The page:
Wednesday 27 May 2020, 4.00AM to 5.15pm
Speaker(s): Dr Peter Gardner, University of York
With South Africa’s transition from Apartheid to democracy in the 1990s, language policy was radically reformed. In the old South Africa, Afrikaans was the main language of state with English and Dutch also officially recognised. The new South Africa was to recognise eleven official languages of state on an equal basis: nine African languages, English and Afrikaans. Alongside this, a new government institution – the pan-South Africa Language Board (panSALB) – was created in order to support and encourage linguistic democratisation. Despite these steps, language politics continues to both reflect and reproduce racial and class inequalities in the new South Africa.
In this talk, Dr Gardner outlines how the structure of racial domination in South Africa’s language politics have continued into the twenty-first century. Apartheid segregated the state on the basis of race and the black population on the basis of language. In the post-Apartheid period, the spaces where the Bantu homelands were once located have been reconstructed as the areas of linguistic 'purity'. Conversely, in the intensely multilinguistic and multiglossic urban centres, these languages have been conceptualised as 'polluted'. Dr Gardner argues that this pure/polluted dichotomy has limited black linguistic agency. Meanwhile, as a result its of economic, ideological and organisational capacity, Afrikaans continues to hold a disproportionately powerful position in South African society.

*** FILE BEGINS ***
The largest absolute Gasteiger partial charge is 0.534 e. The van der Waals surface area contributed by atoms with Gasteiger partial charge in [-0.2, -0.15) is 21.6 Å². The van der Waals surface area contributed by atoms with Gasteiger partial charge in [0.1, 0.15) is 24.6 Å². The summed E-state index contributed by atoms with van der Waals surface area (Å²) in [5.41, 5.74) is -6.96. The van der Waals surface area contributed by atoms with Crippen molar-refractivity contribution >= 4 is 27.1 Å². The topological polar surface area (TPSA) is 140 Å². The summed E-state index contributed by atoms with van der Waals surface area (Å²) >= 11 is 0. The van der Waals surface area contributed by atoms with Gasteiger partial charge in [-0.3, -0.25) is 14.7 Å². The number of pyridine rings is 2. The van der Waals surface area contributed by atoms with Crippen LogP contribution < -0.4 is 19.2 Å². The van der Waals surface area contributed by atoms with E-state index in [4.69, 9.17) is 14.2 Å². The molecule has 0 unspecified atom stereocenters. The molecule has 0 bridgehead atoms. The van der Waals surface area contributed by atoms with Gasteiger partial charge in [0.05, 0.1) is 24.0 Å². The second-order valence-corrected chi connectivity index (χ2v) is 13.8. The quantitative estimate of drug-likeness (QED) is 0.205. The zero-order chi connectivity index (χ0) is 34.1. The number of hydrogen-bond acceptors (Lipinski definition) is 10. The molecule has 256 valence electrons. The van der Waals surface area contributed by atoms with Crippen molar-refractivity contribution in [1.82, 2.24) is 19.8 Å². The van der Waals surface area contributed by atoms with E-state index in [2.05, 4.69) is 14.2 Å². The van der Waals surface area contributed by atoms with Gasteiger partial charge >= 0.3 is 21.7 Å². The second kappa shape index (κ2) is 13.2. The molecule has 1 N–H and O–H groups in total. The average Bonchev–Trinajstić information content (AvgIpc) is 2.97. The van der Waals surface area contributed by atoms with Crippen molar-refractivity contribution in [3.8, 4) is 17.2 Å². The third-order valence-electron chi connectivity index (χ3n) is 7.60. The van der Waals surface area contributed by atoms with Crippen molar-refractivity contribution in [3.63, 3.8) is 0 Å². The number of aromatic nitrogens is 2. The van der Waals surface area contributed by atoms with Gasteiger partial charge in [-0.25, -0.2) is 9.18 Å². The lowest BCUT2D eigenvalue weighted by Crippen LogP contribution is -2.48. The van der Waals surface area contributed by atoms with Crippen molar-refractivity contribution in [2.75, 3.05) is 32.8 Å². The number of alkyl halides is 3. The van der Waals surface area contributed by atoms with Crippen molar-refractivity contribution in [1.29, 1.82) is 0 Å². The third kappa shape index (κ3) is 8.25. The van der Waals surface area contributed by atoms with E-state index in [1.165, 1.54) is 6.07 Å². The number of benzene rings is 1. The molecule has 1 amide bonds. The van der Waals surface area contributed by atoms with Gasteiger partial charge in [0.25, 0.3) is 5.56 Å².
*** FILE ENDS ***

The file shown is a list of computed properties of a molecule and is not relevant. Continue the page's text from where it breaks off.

Peter Gardner is a lecturer in the Department of Sociology at the University of York.
This seminar will take place on Zoom. In order to join the meeting, input the following details on Zoom:
- Meeting ID: 995 0053 2291
- Password: 188922
Location: Online meeting